Listener, I tried them all. When I found myself following instructions for a sweetcorn and angel tear face pack I decided enough was enough and went to my GP.
And I was unfathomably lucky: despite my acne not being comparable to some of the cases that some poor souls suffer, my GP understood that it was affecting my life, and prescribed me isotretinoin (also known as roaccutane or accutane). I had never heard of it. I had thought the only last option available to me was lasering my skin off in an exclusive Harley Street clinic and living the rest of my days inside a rubber giraffe mask.
Now, isotretinoin is no walk in the park. I had to have blood tests to make sure I was physically well enough to start it, and it comes with a whole heap of fun side effects, like incredibly dry skin, sore lips, joint pain, dizziness. Within a month of being on the drug my lips felt like they would blow off in a sudden gust of wind, and my skin was feeling decidedly dry and shrivelled.
For the first time in my life I was buying moisturiser for very dry skin and slapping it on my face so that I resembled a seal caught in an oil slick. But, gradually, old spots faded, and new ones didn’t materialise. I couldn’t believe it. I can’t believe it. I took my last pill nearly four months ago, and right now the only really visible blemish on my face is a red mark on my forehead which is the result of a poorly-aimed eyebrow scratch.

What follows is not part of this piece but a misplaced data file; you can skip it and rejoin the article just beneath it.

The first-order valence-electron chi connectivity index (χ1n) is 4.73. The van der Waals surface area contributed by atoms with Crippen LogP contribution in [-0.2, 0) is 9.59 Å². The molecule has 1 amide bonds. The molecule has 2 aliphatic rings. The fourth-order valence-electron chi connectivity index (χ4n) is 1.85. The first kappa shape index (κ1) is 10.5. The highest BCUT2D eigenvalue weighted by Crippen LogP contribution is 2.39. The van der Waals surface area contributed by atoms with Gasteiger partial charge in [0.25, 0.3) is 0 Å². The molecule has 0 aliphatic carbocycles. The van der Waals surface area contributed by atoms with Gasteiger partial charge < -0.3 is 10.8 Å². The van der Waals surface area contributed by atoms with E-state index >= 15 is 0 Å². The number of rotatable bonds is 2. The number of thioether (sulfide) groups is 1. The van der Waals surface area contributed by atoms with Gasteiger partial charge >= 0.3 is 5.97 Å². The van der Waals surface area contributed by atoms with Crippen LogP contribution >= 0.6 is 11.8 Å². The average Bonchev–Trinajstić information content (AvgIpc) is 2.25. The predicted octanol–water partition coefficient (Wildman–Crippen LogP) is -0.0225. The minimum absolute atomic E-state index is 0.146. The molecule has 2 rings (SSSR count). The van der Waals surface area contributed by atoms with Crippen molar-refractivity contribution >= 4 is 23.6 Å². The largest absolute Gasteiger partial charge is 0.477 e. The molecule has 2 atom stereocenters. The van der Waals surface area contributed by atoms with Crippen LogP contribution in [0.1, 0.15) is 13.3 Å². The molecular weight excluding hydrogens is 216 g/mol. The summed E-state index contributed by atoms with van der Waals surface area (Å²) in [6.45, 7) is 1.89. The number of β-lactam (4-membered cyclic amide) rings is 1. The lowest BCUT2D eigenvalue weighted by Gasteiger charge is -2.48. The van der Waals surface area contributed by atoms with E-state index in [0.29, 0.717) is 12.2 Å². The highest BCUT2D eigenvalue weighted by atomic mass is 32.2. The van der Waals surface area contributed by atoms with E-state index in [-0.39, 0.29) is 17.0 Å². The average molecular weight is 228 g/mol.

There is no sugar-coating acne. It is rubbish. You can spend all day listening to fluffy platitudes that ‘you are beautiful no matter what’, but you can pretty much guarantee that the producer of those platitudes has never had to deal with a crusty, seeping Eighth Wonder of the World in the middle of their forehead. If you have acne, it is a daily battle.
And it’s easy for me to say ‘Go ahead, try isotretinoin’ as one of the lucky ones who has had a success story; but, like a smug ex-smoker, there’s always a chance that my acne abstinence will break and those devilish little swines will creep back onto my face again. But if you haven’t tried it, give it a go. It might just be that one thing that works for you. It’s surely better than spending a third of your life exfoliating your skin with the sap of an ancient Babylonian mountain plant (only available online).
And whatever you do, don’t try the turmeric face pack. Trust me.